Let’s face it, it’s an integral part of the day those happy snaps of the bride and groom and the wedding party, you may be lucky enough to have someone in the family, who is capable of doing that, but in most cases, you do need the services of the professional and the wedding photographer is one of the associated industries that have been severely impacted by COVID, they called micro businesses, no employees and no access, and up until now, no access to most government help it’s been on offer.


Kat Lynn is a professional photographer and I asked her, when she got into the industry.


Think I’ve been doing photography ever since I left university but technically since 2016 When we started Sonny & Kat photography and, and then in 2019 I became a full time photographer with Foodie Shots so both those businesses are still running.


COVID Timing is probably not ideal. In, when you when you consider when you started full time work as a photographer.


That was a scary thing so to leave a corporate safety net or have you know a check each fortnight and then to go into being a sole trader, you know, three, four months out of when COVID hit, and building our studio was quite, daunting but I’m glad we did it and it says certainly put hairs on your chest, from a business perspective.


I mean, we were calling them micro businesses but we’re talking about events you know like weddings, in particular but events sort of industries. And when people think of events by thinking of, you know, probably, the location of the wedding. The wedding dress, flowers, but do they think of everything that’s attached to the way the industry in terms of what needs help. Now, for example, but the little extras that people probably cut off first.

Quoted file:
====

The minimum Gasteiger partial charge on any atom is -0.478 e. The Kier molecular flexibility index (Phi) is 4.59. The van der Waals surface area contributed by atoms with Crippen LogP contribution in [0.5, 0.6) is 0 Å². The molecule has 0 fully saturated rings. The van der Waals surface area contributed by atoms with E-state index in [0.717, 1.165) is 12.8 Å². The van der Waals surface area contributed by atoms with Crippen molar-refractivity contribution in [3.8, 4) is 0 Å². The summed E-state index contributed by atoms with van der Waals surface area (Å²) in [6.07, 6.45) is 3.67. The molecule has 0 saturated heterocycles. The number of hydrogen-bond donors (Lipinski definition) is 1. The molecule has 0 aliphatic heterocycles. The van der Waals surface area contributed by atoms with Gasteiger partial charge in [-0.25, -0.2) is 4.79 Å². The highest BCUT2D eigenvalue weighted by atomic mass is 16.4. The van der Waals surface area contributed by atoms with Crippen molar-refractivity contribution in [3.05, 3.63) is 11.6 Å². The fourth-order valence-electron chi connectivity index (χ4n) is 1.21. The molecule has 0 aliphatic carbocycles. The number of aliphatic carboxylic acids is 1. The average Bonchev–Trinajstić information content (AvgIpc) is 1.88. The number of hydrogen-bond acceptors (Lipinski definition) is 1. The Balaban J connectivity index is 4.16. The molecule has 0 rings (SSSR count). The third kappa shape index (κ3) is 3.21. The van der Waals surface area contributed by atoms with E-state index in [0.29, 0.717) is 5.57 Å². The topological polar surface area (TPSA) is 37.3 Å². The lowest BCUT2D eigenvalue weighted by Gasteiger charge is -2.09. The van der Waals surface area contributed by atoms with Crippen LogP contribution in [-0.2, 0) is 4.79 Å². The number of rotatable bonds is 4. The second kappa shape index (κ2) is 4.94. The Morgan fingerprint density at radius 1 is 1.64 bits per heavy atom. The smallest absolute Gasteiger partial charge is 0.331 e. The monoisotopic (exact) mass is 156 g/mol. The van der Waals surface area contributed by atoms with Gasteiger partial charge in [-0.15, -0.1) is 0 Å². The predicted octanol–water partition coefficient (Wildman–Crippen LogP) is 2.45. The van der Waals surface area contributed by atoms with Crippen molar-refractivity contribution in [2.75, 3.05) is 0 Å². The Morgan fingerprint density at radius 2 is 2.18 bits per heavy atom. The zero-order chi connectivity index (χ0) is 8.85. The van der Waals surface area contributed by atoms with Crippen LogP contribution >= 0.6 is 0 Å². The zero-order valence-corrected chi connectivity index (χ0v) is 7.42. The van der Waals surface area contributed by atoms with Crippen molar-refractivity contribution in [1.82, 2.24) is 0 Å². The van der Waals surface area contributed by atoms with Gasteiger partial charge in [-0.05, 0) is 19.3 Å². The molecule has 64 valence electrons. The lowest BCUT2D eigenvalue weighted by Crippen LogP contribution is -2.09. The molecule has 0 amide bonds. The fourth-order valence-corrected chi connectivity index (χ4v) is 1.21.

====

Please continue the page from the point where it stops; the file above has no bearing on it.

I think that’s where a lot of the damage is happening within our micro industry you know, you’ve got the bombinaries, you’ve got, just even the little people that do the handmade cufflinks, all those tiny little things that happen in our industry that make the wedding, all those special little intricacies they’re affected and definitely the accommodation and things like that are affected are the big ones, obviously because you’ve got weddings that go from, you know, hundreds of people that are coming from interstate to, like I had one, only a couple of weeks back, God bless them, they had 17 In the end, and they still went ahead because they cancelled and canceled and they said that we just have to go ahead, because there’s no guarantee if they book again in, you know, six months time that’s not going to happen again so they just bit the bullet and had to have a much smaller wedding, which is great for them that they got it done. But it means that there’s such a reduced impact in terms of income, revenue for the economy around that wedding,


how has it affected your business in terms of a, not knowing, week to week whether events or functions that you’ve been booked for go ahead.


It is a an anxiety level that I don’t think micro businesses or businesses in general have had to experience so you have these highs and lows of business in general but then to add on to this this seesaw of is it going to happen is it going to happen again. Oh, thank God it’s happening so you sort of, once you get to the event, even until you know your finish up. Are they going to call COVID Like a strike COVID You hear so many horror stories where brides have had to move their weddings, you know, hours earlier because I get told, this afternoon, they’re going into lockdown right. That is huge stress on people and just it just puts plans, you can really can’t plan. You just sort of flying blind realistically and hoping for the best, which is not a good way to run a business.


Is there much eligibility for the you know the help that the state and federal governments have announced